MetalBite Review by Allan on 8/4/2005
Since their inception in 1994, Norwayís Extol
have slowly stepped out of the shadows. Beginning with their debut, Burial
in 1998, they introduced us to their approach to death metal, expanded upon in 2000 with itís follow-up, Undeceived
. In 2003 we heard again from Extol with the release of Synergy
, showing them once more alluding listeners by adopting a distinct thrash element. Now theyíve given us The Blueprint Dives
, a testament to the groupís ambitious endeavors, once again evading any preconceived notions we might have had of them, while still delivering what is easily one of the very finest albums to come out this year.
Granted, both guitarists from the Synergy
album left since then. However, former member Tor Glidje and Ole Sveen, both of who have been active in other bands, replaced them. While Synergy
was filled with thrash energy and complex guitar work, Extol
has taken those elements away for The Blueprint Dives
, opting for a more metalcore approach. Ah yes, if I were you and hadnít heard this album yet, Iíd begin to weep as well. The last thing we need is another metalcore band. However, that is only a fraction of what Extol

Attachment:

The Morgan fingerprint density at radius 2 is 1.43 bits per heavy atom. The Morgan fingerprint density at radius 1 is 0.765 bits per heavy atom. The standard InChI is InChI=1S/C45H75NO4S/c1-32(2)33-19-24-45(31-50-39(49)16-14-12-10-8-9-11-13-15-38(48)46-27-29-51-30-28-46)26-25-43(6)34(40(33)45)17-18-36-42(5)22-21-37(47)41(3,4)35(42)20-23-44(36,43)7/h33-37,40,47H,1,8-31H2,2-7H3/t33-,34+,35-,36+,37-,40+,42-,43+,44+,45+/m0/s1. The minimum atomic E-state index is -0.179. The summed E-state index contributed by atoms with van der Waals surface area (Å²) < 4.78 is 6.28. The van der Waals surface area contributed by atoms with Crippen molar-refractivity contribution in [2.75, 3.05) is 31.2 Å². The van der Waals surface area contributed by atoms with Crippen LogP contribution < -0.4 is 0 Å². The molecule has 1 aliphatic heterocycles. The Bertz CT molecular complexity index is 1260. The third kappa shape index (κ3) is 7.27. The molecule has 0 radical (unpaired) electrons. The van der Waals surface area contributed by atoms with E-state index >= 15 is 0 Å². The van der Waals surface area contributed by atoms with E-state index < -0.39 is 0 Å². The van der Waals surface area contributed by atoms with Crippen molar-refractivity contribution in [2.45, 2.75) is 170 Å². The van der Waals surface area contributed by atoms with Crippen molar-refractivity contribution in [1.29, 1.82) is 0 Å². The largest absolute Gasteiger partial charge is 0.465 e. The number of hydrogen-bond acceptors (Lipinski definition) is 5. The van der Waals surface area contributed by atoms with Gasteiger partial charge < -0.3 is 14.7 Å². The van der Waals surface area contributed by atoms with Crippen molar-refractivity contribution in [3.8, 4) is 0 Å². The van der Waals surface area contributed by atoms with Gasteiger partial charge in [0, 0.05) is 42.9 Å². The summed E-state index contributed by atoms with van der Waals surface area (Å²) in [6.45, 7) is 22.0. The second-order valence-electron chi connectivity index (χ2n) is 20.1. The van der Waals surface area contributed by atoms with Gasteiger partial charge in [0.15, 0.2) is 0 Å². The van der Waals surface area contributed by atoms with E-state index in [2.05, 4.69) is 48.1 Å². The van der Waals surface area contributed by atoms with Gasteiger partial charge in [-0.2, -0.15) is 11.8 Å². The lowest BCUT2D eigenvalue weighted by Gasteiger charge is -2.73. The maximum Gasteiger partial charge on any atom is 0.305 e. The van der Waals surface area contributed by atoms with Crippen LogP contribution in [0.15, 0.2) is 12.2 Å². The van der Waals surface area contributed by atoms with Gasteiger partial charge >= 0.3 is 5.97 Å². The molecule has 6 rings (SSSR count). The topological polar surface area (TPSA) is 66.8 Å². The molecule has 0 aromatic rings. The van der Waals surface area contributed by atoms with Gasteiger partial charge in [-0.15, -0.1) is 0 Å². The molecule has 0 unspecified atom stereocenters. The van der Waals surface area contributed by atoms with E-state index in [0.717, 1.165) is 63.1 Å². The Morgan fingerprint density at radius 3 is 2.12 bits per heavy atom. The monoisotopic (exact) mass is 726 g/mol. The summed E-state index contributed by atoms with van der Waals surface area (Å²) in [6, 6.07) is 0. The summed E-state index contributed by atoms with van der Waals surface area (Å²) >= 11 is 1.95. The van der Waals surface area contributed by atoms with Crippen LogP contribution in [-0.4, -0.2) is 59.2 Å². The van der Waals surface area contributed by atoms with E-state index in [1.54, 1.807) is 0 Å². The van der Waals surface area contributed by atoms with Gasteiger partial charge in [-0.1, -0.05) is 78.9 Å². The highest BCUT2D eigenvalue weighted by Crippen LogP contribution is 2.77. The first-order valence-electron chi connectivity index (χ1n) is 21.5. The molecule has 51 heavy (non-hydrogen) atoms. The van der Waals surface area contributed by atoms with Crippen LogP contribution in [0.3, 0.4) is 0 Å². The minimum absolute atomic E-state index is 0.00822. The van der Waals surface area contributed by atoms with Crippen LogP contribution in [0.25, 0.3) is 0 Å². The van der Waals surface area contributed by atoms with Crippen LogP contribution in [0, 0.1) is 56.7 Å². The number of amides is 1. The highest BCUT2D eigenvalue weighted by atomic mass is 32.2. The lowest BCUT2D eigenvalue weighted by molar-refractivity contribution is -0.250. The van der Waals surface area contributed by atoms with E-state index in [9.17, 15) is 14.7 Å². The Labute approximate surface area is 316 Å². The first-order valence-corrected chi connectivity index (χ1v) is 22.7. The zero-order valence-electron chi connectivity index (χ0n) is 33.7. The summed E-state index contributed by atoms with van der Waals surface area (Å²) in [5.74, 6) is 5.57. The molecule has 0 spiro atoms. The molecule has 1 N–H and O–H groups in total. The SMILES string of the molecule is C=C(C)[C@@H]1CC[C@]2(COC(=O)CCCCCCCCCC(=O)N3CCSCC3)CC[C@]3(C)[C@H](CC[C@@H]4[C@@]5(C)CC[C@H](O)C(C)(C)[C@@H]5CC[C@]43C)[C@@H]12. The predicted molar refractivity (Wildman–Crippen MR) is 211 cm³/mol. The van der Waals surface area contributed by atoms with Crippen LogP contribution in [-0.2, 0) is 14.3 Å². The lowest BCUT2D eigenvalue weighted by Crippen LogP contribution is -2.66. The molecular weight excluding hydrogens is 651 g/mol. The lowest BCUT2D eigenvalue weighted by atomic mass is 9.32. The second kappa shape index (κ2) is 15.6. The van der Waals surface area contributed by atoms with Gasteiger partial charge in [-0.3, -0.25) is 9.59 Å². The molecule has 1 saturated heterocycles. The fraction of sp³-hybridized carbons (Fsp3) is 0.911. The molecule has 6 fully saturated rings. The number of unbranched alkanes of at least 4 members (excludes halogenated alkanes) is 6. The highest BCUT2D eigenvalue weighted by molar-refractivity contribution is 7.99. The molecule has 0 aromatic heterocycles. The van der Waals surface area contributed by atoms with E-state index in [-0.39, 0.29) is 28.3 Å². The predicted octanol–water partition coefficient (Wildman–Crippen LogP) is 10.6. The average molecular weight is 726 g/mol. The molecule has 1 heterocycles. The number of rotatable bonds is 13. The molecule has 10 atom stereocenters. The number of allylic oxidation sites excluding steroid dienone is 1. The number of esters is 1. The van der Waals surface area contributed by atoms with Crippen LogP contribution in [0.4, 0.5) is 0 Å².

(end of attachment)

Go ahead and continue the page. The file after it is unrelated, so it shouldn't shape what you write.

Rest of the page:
bring to the table. Furthermore, Extol
take elements of hard/metalcore that have been driven so far into the ground by redundancy and breath life into them, imbuing old ideas with new ways.
The Blueprint Dives
really is a continuation of Synergy
, without as much metal guitar work. The band still exercises their fine ability to mix things up with blistering, odd rhythms, going every which way while somehow managing to stay coherent and cohesive. The songs, while atypically structured, are well written. Furthermore, The Blueprint Dives
is an album that comes together best in its entirety.
As always, Extol
implement their aptitude for melody, be it in the guitar work or otherwise. What are also worth noting are vocalist Peter Espevollís hauntingly lubricious clean vocals, a facet of the music that has become most prevalent on The Blueprint Dives
. Catchy yet unpredictable and clever, theyíre one of the defining features of the album and one of itís greatest highlights. To top things off, the production is stellar: heavy and full with good clarity.
Honestly, I couldnít say enough good things about The Blueprint Dives
. It probably wonít catch on because itís a bit different, and is bound to alienate many Extol
fans, but despite that, itís one of the greatest albums to come out this year. Please excuse my overt subjectivity on the subject, but Extol
kick profuse amounts of ass; The Blueprint Dives
shows how and why.
Categorical Rating Breakdown
out of 10